Education  |   July 2017
Persistent Left Superior Vena Cava: Unusual Catheter Position on Chest X-ray Film
Author Notes
  • From the Department of Anesthesiology, Yale University School of Medicine, New Haven, Connecticut (R.D., V.K.); and the Surgical Intensive Care Unit, Yale New Haven Hospital, New Haven, Connecticut (M.B.).
  • Address correspondence to Dr. Deshpande: ranjit.deshpande@yale.edu
Article Information
Education / Images in Anesthesiology / Radiological and Other Imaging / Technology / Equipment / Monitoring
Education   |   July 2017
Persistent Left Superior Vena Cava: Unusual Catheter Position on Chest X-ray Film
Anesthesiology 7 2017, Vol.127, 165. doi:10.1097/ALN.0000000000001567
Anesthesiology 7 2017, Vol.127, 165. doi:10.1097/ALN.0000000000001567
CONGENITAL anomalies of the great veins of the neck are relatively infrequent. Persistent left superior vena cava (PLSVC) is an embryologic remnant of the left superior cardinal vein seen in 0.1 to 0.3% of healthy adults.1  PLSVC runs between the left pulmonary veins and the left atrial appendage enlarging the coronary sinus as it enters the atrium. When present, it can affect placement of central catheters, pacemakers, and cardiopulmonary bypass. It is important to be aware of this variation and to recognize it in imaging studies.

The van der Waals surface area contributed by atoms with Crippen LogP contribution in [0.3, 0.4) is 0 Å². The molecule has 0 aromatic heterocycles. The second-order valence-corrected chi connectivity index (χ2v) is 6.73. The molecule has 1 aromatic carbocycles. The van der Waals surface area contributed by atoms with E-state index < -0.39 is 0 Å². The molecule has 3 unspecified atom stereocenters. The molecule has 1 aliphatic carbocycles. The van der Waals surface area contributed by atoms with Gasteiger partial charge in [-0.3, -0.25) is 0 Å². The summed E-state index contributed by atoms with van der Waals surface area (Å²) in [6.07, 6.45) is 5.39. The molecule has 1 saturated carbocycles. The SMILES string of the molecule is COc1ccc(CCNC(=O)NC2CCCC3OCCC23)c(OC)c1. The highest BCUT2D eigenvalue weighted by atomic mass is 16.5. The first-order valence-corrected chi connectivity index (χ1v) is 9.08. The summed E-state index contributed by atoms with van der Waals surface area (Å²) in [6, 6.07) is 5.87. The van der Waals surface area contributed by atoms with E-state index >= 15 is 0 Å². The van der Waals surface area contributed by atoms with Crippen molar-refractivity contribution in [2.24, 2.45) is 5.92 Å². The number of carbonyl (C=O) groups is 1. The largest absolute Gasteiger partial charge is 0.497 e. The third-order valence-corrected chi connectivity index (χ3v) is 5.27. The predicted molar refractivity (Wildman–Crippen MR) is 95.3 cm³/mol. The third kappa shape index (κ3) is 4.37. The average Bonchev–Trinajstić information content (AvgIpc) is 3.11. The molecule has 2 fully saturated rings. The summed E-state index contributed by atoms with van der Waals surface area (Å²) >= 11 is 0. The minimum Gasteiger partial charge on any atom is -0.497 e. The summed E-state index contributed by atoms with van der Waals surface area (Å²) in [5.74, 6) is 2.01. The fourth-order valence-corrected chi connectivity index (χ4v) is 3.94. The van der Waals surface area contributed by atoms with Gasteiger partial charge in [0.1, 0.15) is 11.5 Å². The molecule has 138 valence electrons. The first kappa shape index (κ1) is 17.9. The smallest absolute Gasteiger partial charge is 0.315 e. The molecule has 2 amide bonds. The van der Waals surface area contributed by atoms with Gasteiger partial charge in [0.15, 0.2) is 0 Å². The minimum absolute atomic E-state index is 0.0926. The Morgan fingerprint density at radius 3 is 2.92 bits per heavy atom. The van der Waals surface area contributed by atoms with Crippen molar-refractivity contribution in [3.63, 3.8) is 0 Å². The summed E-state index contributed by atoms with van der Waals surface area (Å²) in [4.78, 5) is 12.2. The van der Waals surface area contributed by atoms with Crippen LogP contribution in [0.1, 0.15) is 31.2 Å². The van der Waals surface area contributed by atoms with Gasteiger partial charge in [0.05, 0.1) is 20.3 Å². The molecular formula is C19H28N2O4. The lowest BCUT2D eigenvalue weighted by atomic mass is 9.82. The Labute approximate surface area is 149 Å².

Patients with PLSVC are usually asymptomatic but can have associated cardiac anomalies such as atrial septal defect, cor triatriatum, and mitral atresia.2  Diagnosis is by chest x-ray showing widening above the aortic knob or a dilated coronary sinus on echocardiography. It is confirmed by injecting agitated saline in the left arm vein and observing bubbles in the coronary sinus.
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